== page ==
The marriage bureau combines three two functions in one place:
1) Administrative: The bureau operates under the auspices of—and thus represents—the Ministry of Interior and Population Registry in order to register those getting married as well as verify of the status of the bride or groom.
2) Verification: The bureau also represents the legal authorities, the rabbinate, and the Ministry of Religion. As such, it is within the marriage bureau’s jurisdiction to ensure that no marriage is being carried out contrary to the law or tradition. This function is linked to the traditional character of marriage in the State of Israel.
The procedure for marriage registration with the local rabbinate in Israel is relatively simple, and generally quick. At times, as in any government institution, you may encounter lapses of the bureaucratic system, such as inefficiency or computer problems. Try to be patient and understanding in case there is a delay.
Take note: Upon registration, you will be asked to fill out a form regarding the family name you wish to take after the marriage.
For Israeli residents
When and Where?
In accordance with a decision of the Chief Rabbinate’s Council, a marriage file (tik nissuin) can now be opened more than 90 days before the wedding (as opposed to the previous requirement to within 90 days of the wedding), but must be opened no later than 45 days before the wedding. At the same time, do not wait for the last moment, which will prevent unnecessary stress should you need to provide further documentation or verify your Jewish status. If a marriage file has already been opened for either of you with another partner, you must cancel the earlier file at the marriage office at which it was opened before you can proceed to register and open a new file.
If you are fluent in Hebrew you are welcome to try our new application that compares and rates all of the marriage registration offices in Israel.
You can open your file in the Marriage registration office of any city. Try to choose the office which is most convenient for you and for those who will be coming to testify for you. If either of your parents were married through one of these offices, the registration process there will be easier. Similarly, try to give preference to a local rabbinate over a municipal one. Temporarily you may be asked by some of the marriage offices, if you are not residents of the region in which you are registering, to provide a certificate proving their unmarried status. This certificate is received at the marriage office of your registered residence.
Click here to view a Hebrew list of Marriage Registration offices.
Who Has to be There?
Both the bride and the groom must be present to open a marriage file. Only in certain, unusual cases will one partner (and when necessary, even another relative) be permitted—with the authorization of the rabbinate and power of attorney—to open a file on his or her own. The other partner will be required to appear separately, at a later date, to sign various forms. Witnesses can testify to your unmarried status at a later point, even without your presence. Only one of you must appear in order to complete the file and receive your ketubah.
In some of the Rabbinate offices you will be asked to arrive with one of your parents for the registration (e.g. Tel-Aviv).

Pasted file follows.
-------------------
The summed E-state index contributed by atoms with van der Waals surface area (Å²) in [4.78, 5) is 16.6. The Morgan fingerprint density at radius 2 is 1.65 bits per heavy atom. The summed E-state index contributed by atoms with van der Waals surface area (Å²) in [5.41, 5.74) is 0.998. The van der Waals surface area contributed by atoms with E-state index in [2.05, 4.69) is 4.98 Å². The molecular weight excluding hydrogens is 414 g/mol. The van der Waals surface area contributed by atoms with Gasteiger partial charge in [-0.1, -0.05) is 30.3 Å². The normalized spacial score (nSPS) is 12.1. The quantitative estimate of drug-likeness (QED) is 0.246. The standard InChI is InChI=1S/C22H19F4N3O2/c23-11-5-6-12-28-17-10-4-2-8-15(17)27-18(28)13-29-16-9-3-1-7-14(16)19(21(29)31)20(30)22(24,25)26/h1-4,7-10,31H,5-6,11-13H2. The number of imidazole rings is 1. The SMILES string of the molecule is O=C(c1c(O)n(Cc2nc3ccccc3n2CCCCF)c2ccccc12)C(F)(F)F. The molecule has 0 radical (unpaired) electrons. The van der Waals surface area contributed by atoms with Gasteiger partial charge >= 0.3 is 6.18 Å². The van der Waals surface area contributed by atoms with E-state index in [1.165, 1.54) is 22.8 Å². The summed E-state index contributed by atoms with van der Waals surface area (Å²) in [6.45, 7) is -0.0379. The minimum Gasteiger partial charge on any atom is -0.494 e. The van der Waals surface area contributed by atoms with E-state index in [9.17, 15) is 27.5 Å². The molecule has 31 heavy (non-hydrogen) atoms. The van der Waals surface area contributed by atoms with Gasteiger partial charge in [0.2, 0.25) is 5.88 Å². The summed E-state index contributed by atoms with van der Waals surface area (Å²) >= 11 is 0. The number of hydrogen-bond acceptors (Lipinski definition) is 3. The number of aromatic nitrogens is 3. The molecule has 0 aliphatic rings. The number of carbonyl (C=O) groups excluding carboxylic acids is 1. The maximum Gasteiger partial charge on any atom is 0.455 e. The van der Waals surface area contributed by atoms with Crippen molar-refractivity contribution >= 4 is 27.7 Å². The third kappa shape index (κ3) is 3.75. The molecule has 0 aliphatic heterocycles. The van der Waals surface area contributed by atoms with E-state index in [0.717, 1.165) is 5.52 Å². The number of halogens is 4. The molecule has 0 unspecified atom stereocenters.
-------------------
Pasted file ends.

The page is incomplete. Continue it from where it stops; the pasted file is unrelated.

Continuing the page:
How to Dress?
Since the people you will meet at the rabbinate office are generally religious people and rabbinic figures, try to show respect and dress appropriately. Since you are dealing with a public body, you are entitled to receive service no matter how you dress, but you will be treated with greater respect if you show respect through your dress.
What is Done at Registration
During the first meeting, the couple pays a fee for opening a marriage file, presents documentation, and signs a statement of intent to be married. The marriage registrar opens a file for them and gives them a file number. He will write the date of the wedding in the file, ask the bride to have a short talk with a woman in the rabbinate regarding the wedding date, and ask the couple about the officiating rabbi. About a week before the wedding, and after all the documentation has been presented and all the personal details have been verified, the couple is asked to go to the rabbinate and receive the Ketubah that will be used in the marriage ceremony.
What to bring?
To open a marriage file, you must provide a set of documents that clarify your personal status. Make sure to bring originals (not copies) of all the necessary documents with you. All your personal information will remain confidential. Note: When you come to register, you will be expected to know what date you are planning for your wedding!
Identification Documents and Fees:
1. Identity cards from the bride and the groom
2. 3 passport photos of the bride and of the groom
3. Marriage certificate and ketubah from both sets of parents
4. 600 NIS (Students, yeshiva pupils, soldiers in regular service, National Service personnel, new immigrants and persons on welfare are entitled to a discount of up to 40%.)
5. Certificate of Proof of Unmarried Status*: Unmarried people who are not residents of the region in which they are registering must provide a certificate of their unmarried status. If one of the spouse’s parents (or both) are not married or have married abroad, they may need be asked to go through a process of “Hayter Nisuin” or “Birur Ya’hadut” at a local Rabbinical court.